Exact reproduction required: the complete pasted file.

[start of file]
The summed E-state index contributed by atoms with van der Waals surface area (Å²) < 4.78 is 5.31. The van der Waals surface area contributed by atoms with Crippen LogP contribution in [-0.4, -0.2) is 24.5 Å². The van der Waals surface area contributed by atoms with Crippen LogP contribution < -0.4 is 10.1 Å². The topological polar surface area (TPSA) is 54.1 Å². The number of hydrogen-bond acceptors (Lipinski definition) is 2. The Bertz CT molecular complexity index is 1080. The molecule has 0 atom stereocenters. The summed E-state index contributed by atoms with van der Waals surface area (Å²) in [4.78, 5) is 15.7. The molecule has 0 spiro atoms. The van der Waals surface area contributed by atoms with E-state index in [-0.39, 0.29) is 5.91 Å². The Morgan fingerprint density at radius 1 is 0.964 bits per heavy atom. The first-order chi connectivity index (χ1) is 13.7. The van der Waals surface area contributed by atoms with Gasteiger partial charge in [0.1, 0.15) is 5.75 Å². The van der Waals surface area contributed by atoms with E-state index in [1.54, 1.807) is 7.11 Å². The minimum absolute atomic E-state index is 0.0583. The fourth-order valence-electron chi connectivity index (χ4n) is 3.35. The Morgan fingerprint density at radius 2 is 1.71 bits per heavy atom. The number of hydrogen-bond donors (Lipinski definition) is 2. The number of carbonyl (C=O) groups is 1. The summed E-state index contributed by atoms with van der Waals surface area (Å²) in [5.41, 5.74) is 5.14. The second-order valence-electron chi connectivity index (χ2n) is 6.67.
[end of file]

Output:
The summed E-state index contributed by atoms with van der Waals surface area (Å²) < 4.78 is 5.31. The van der Waals surface area contributed by atoms with Crippen LogP contribution in [-0.4, -0.2) is 24.5 Å². The van der Waals surface area contributed by atoms with Crippen LogP contribution < -0.4 is 10.1 Å². The topological polar surface area (TPSA) is 54.1 Å². The number of hydrogen-bond acceptors (Lipinski definition) is 2. The Bertz CT molecular complexity index is 1080. The molecule has 0 atom stereocenters. The summed E-state index contributed by atoms with van der Waals surface area (Å²) in [4.78, 5) is 15.7. The molecule has 0 spiro atoms. The van der Waals surface area contributed by atoms with E-state index in [-0.39, 0.29) is 5.91 Å². The Morgan fingerprint density at radius 1 is 0.964 bits per heavy atom. The first-order chi connectivity index (χ1) is 13.7. The van der Waals surface area contributed by atoms with Gasteiger partial charge in [0.1, 0.15) is 5.75 Å². The van der Waals surface area contributed by atoms with E-state index in [1.54, 1.807) is 7.11 Å². The minimum absolute atomic E-state index is 0.0583. The fourth-order valence-electron chi connectivity index (χ4n) is 3.35. The Morgan fingerprint density at radius 2 is 1.71 bits per heavy atom. The number of hydrogen-bond donors (Lipinski definition) is 2. The number of carbonyl (C=O) groups is 1. The summed E-state index contributed by atoms with van der Waals surface area (Å²) in [5.41, 5.74) is 5.14. The second-order valence-electron chi connectivity index (χ2n) is 6.67.